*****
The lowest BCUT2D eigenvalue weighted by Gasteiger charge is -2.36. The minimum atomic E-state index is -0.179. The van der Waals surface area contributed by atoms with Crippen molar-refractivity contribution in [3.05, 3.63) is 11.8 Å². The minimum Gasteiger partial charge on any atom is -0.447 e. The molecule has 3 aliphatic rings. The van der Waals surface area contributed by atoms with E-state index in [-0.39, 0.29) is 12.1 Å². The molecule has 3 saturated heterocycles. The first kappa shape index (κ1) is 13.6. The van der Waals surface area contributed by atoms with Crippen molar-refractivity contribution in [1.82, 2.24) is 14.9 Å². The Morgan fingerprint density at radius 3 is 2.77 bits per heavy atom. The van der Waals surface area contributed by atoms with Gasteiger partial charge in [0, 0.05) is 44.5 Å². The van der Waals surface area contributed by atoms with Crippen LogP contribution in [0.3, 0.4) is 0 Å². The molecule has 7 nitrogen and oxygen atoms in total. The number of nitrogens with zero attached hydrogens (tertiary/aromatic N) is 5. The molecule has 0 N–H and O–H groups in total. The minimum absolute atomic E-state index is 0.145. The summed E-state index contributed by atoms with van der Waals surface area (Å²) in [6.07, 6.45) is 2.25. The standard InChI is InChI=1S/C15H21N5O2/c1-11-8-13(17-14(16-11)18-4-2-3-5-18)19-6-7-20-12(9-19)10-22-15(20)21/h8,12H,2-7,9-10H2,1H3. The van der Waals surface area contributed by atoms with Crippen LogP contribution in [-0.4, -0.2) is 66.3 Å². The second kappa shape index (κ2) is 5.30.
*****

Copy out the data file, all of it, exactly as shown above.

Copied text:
The lowest BCUT2D eigenvalue weighted by Gasteiger charge is -2.36. The minimum atomic E-state index is -0.179. The van der Waals surface area contributed by atoms with Crippen molar-refractivity contribution in [3.05, 3.63) is 11.8 Å². The minimum Gasteiger partial charge on any atom is -0.447 e. The molecule has 3 aliphatic rings. The van der Waals surface area contributed by atoms with E-state index in [-0.39, 0.29) is 12.1 Å². The molecule has 3 saturated heterocycles. The first kappa shape index (κ1) is 13.6. The van der Waals surface area contributed by atoms with Crippen molar-refractivity contribution in [1.82, 2.24) is 14.9 Å². The Morgan fingerprint density at radius 3 is 2.77 bits per heavy atom. The van der Waals surface area contributed by atoms with Gasteiger partial charge in [0, 0.05) is 44.5 Å². The van der Waals surface area contributed by atoms with Crippen LogP contribution in [0.3, 0.4) is 0 Å². The molecule has 7 nitrogen and oxygen atoms in total. The number of nitrogens with zero attached hydrogens (tertiary/aromatic N) is 5. The molecule has 0 N–H and O–H groups in total. The minimum absolute atomic E-state index is 0.145. The summed E-state index contributed by atoms with van der Waals surface area (Å²) in [6.07, 6.45) is 2.25. The standard InChI is InChI=1S/C15H21N5O2/c1-11-8-13(17-14(16-11)18-4-2-3-5-18)19-6-7-20-12(9-19)10-22-15(20)21/h8,12H,2-7,9-10H2,1H3. The van der Waals surface area contributed by atoms with Crippen LogP contribution in [-0.4, -0.2) is 66.3 Å². The second kappa shape index (κ2) is 5.30.